Anne’s.Literary.Salve

First of all, thank you, gentle readers and friends, for your kind and loving comments on my Abrupt.Leaving.Slowly post. It’s been three weeks now since my father died. Time begins to work its singular magic. The sun rises and sets; days spin by, each shortening as the planet tilts further toward fall, and grief softens, giving way, gradually, just as summer’s heat dissipates into autumn’s lapis skies. The light changes come September — it’s cleaner, brighter, more forgiving. We’ve endured summer’s  intensity, and now go into this “handing-over time,” as Marv and Nancy Hiles dub autumn.  I for one, am ready. Handing-over is the constant lesson.

I mean this literally — that grief gives way. I’ve found, thus far, that it is unpredictable, surprising, catching me in unguarded moments with quick, sharp pangs, and then I get right back to checking email or tossing the dinner salad. Grief has given a way to learn more about who my father was by listening to memories shared and stories offered by his friends.  And it has made way for simple pleasures, too —  getting handwritten cards with a real postage stamp on them; the bittersweet rich indulgence of Bert Wood’s chocolate cake, baked (with a boozy kick) by my cousin Mallory; the gracefully bowed orchid presiding over the living room coffee table, sent by Noel’s family.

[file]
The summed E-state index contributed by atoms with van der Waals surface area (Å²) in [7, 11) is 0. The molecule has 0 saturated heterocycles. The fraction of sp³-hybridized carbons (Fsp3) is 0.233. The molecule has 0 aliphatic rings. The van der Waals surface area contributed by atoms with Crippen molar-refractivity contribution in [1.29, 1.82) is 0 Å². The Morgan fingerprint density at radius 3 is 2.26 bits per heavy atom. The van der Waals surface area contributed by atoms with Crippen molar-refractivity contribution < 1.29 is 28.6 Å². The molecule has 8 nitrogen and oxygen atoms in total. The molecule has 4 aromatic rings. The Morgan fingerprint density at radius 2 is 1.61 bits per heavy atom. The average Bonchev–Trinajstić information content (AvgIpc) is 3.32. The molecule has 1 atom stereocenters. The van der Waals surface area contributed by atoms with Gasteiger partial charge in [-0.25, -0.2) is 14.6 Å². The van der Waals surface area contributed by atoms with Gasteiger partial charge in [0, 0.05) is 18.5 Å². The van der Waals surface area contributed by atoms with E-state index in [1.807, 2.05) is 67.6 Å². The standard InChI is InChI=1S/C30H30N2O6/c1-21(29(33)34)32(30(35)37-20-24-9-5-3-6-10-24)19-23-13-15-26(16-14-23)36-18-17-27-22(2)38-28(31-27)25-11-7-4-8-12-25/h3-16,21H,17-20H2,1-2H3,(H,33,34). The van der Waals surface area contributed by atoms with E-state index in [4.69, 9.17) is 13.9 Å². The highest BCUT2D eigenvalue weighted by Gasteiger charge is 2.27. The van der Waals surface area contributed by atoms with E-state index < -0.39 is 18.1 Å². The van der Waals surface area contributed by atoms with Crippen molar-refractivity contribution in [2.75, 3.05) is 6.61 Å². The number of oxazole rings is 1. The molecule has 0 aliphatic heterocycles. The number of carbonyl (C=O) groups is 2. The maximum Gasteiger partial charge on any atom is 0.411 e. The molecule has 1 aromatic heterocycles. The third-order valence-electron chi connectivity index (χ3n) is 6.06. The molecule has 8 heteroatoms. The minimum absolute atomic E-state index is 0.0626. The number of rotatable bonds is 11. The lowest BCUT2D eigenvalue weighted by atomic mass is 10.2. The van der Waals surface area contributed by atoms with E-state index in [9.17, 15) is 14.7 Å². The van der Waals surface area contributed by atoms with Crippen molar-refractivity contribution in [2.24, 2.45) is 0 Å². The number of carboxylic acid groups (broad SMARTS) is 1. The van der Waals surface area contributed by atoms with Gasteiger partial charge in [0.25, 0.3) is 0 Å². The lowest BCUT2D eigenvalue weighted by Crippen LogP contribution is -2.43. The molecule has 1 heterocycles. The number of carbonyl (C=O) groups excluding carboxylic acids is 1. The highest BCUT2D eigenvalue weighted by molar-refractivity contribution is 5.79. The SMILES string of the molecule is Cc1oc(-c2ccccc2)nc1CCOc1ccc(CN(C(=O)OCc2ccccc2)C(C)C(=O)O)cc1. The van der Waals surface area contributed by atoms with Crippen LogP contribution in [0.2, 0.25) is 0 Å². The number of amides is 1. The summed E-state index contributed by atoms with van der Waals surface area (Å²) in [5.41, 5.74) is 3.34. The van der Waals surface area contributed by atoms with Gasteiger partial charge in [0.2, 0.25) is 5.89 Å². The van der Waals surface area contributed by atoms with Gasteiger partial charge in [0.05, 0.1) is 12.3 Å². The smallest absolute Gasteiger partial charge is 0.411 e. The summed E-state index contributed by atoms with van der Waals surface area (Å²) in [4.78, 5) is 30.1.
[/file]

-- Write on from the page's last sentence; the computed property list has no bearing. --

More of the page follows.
The permission to unplug and be unproductive for a bit is perhaps the best gift that grief has given me. In the lackluster days post-memorial service, I did what I almost never do — curl up with a book, in the middle of the day. Anne Tyler’s most recent novel, Noah’s Compass, proved to be the perfect literary balm. Light enough reading — her typical tragicomic novel — but with masterful depth of character and Tyler’s quintessential quirkiness that makes my dad’s eccentricities seem ever dearer. It’s the story of 61 year old Liam Pennywell, who’s never amounted to much and faces his later years newly laid off from a lame job and mired in quiet desperation. And yet the novel is touchingly funny and a grand celebration of life’s unglorious moments, when we neither sink into despair nor force some faux self-delight but instead, settle for what we have, as mundane and odd as it may be, and accept it as a gift.

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~ by Stephanie on 09/20/2010.

One Response to “Anne’s.Literary.Salve”

  1. Stephanie,
    Seems that you are chugging right along in your new normal. Enjoy your wording of your thoughts put down in print form.
    Hope to see you soon.
    Frank

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